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California wine sales are on the increase. (Peter Power/The Globe and Mail)
California wine sales are on the increase. (Peter Power/The Globe and Mail)

Beppi Crosariol

Try these California wines from the road less travelled Add to ...

Surf’s up for the California wine industry. After a tough ride early in the Great Recession, exports of U.S. wine – more than 90 per cent of it from California – reached a record high of $1.4-billion (U.S.) in 2012. It was the third consecutive annual gain.

Much of the growth came from Canada, propelled in part by new, easy-drinking blends popular with young consumers and by a favourable currency exchange that kept a lid on prices. In the past four years, sales of U.S. wine in Canada jumped 54 per cent by volume, while the overall wine market advanced just 15 per cent.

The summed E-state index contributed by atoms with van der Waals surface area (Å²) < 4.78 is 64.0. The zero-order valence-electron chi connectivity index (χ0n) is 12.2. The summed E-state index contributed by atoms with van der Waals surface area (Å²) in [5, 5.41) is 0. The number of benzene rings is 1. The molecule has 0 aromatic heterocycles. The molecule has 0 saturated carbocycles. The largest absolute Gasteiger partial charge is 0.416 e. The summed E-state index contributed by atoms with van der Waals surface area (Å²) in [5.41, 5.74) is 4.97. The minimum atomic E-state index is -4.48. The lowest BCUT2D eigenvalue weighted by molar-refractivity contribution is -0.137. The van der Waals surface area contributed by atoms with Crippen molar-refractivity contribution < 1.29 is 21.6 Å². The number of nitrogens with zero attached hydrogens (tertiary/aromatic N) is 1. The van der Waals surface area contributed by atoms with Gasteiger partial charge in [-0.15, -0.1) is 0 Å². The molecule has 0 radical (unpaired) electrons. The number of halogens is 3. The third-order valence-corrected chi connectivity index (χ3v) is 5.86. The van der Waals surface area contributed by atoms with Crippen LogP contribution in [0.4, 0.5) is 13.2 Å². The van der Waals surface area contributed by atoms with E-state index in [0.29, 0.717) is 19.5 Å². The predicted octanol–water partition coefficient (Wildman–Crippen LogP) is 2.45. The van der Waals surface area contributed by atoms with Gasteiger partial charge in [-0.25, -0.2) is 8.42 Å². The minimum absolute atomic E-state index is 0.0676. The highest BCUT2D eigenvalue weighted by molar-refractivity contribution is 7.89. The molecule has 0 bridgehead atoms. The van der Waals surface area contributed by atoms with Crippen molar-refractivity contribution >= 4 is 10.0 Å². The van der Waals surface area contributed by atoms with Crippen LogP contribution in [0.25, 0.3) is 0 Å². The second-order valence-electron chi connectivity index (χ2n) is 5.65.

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Seizing on the momentum, a trade group representing the California industry is staging a promotional blitz in British Columbia, Ontario and Quebec this spring, with an expanded product selection, surf-themed expressway billboards and in-store displays with flashy California highway-sign logos, among other things.

Here’s a selection of intriguing offerings, all but one from the road less travelled – the Central Coast districts of Monterey, Paso Robles and Santa Barbara – all located well south of higher-profile Napa and Sonoma.

Justin Syrah 2010 ($36.95; score 91)